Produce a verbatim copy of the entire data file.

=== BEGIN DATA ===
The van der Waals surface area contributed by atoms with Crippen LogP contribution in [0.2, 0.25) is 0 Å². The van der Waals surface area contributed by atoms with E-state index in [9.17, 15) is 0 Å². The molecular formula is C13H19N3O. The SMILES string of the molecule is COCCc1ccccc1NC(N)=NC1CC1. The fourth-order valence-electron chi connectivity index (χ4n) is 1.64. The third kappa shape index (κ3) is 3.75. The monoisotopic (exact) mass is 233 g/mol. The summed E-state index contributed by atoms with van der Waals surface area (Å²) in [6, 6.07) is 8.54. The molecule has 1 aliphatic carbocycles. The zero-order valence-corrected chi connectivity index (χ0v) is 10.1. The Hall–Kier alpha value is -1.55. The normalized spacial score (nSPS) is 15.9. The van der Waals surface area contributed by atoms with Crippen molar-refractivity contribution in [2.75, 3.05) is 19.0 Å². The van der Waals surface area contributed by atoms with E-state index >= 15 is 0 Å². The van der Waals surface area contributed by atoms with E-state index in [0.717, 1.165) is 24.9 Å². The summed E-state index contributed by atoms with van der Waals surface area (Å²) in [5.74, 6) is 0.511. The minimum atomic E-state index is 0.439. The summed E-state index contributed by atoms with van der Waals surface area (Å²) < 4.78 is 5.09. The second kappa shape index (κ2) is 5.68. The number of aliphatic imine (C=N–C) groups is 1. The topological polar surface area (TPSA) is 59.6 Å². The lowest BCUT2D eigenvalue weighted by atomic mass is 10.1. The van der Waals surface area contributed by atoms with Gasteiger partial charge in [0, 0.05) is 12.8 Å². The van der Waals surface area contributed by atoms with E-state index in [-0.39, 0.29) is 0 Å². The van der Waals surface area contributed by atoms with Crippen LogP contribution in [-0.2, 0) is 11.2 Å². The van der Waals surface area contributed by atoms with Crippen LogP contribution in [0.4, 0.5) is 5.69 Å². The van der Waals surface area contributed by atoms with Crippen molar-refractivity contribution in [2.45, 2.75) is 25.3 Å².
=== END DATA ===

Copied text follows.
The van der Waals surface area contributed by atoms with Crippen LogP contribution in [0.2, 0.25) is 0 Å². The van der Waals surface area contributed by atoms with E-state index in [9.17, 15) is 0 Å². The molecular formula is C13H19N3O. The SMILES string of the molecule is COCCc1ccccc1NC(N)=NC1CC1. The fourth-order valence-electron chi connectivity index (χ4n) is 1.64. The third kappa shape index (κ3) is 3.75. The monoisotopic (exact) mass is 233 g/mol. The summed E-state index contributed by atoms with van der Waals surface area (Å²) in [6, 6.07) is 8.54. The molecule has 1 aliphatic carbocycles. The zero-order valence-corrected chi connectivity index (χ0v) is 10.1. The Hall–Kier alpha value is -1.55. The normalized spacial score (nSPS) is 15.9. The van der Waals surface area contributed by atoms with Crippen molar-refractivity contribution in [2.75, 3.05) is 19.0 Å². The van der Waals surface area contributed by atoms with E-state index >= 15 is 0 Å². The van der Waals surface area contributed by atoms with E-state index in [0.717, 1.165) is 24.9 Å². The summed E-state index contributed by atoms with van der Waals surface area (Å²) in [5.74, 6) is 0.511. The minimum atomic E-state index is 0.439. The summed E-state index contributed by atoms with van der Waals surface area (Å²) < 4.78 is 5.09. The second kappa shape index (κ2) is 5.68. The number of aliphatic imine (C=N–C) groups is 1. The topological polar surface area (TPSA) is 59.6 Å². The lowest BCUT2D eigenvalue weighted by atomic mass is 10.1. The van der Waals surface area contributed by atoms with Gasteiger partial charge in [0, 0.05) is 12.8 Å². The van der Waals surface area contributed by atoms with E-state index in [-0.39, 0.29) is 0 Å². The van der Waals surface area contributed by atoms with Crippen LogP contribution in [-0.2, 0) is 11.2 Å². The van der Waals surface area contributed by atoms with Crippen LogP contribution in [0.4, 0.5) is 5.69 Å². The van der Waals surface area contributed by atoms with Crippen molar-refractivity contribution in [2.45, 2.75) is 25.3 Å².